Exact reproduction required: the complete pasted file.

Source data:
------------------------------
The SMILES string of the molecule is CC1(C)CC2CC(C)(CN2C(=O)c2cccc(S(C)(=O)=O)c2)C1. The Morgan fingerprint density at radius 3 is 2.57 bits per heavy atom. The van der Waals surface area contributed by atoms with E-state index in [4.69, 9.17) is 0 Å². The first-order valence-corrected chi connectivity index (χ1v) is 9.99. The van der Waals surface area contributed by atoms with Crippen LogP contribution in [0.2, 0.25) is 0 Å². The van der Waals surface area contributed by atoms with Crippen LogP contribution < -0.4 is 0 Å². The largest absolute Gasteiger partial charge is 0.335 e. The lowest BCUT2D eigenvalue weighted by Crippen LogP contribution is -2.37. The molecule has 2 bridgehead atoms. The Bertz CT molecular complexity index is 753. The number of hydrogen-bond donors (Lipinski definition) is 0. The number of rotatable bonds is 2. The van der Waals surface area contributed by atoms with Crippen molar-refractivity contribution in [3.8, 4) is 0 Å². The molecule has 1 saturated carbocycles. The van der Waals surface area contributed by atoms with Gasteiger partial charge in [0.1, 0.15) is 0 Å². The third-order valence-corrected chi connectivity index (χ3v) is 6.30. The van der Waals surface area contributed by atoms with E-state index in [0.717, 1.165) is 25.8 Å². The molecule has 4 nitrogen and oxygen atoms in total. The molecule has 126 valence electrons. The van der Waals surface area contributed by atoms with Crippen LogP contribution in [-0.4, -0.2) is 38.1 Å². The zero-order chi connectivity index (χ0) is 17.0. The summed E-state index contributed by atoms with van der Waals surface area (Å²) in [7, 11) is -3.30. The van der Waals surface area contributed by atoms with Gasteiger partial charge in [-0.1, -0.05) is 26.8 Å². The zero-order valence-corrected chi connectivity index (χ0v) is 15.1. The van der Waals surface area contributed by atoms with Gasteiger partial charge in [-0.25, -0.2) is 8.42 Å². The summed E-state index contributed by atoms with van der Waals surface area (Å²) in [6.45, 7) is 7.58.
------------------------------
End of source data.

The SMILES string of the molecule is CC1(C)CC2CC(C)(CN2C(=O)c2cccc(S(C)(=O)=O)c2)C1. The Morgan fingerprint density at radius 3 is 2.57 bits per heavy atom. The van der Waals surface area contributed by atoms with E-state index in [4.69, 9.17) is 0 Å². The first-order valence-corrected chi connectivity index (χ1v) is 9.99. The van der Waals surface area contributed by atoms with Crippen LogP contribution in [0.2, 0.25) is 0 Å². The van der Waals surface area contributed by atoms with Crippen LogP contribution < -0.4 is 0 Å². The largest absolute Gasteiger partial charge is 0.335 e. The lowest BCUT2D eigenvalue weighted by Crippen LogP contribution is -2.37. The molecule has 2 bridgehead atoms. The Bertz CT molecular complexity index is 753. The number of hydrogen-bond donors (Lipinski definition) is 0. The number of rotatable bonds is 2. The van der Waals surface area contributed by atoms with Crippen molar-refractivity contribution in [3.8, 4) is 0 Å². The molecule has 1 saturated carbocycles. The van der Waals surface area contributed by atoms with Gasteiger partial charge in [0.1, 0.15) is 0 Å². The third-order valence-corrected chi connectivity index (χ3v) is 6.30. The van der Waals surface area contributed by atoms with E-state index in [0.717, 1.165) is 25.8 Å². The molecule has 4 nitrogen and oxygen atoms in total. The molecule has 126 valence electrons. The van der Waals surface area contributed by atoms with Crippen LogP contribution in [-0.4, -0.2) is 38.1 Å². The zero-order chi connectivity index (χ0) is 17.0. The summed E-state index contributed by atoms with van der Waals surface area (Å²) in [7, 11) is -3.30. The van der Waals surface area contributed by atoms with Gasteiger partial charge in [-0.1, -0.05) is 26.8 Å². The zero-order valence-corrected chi connectivity index (χ0v) is 15.1. The van der Waals surface area contributed by atoms with Gasteiger partial charge in [-0.25, -0.2) is 8.42 Å². The summed E-state index contributed by atoms with van der Waals surface area (Å²) in [6.45, 7) is 7.58.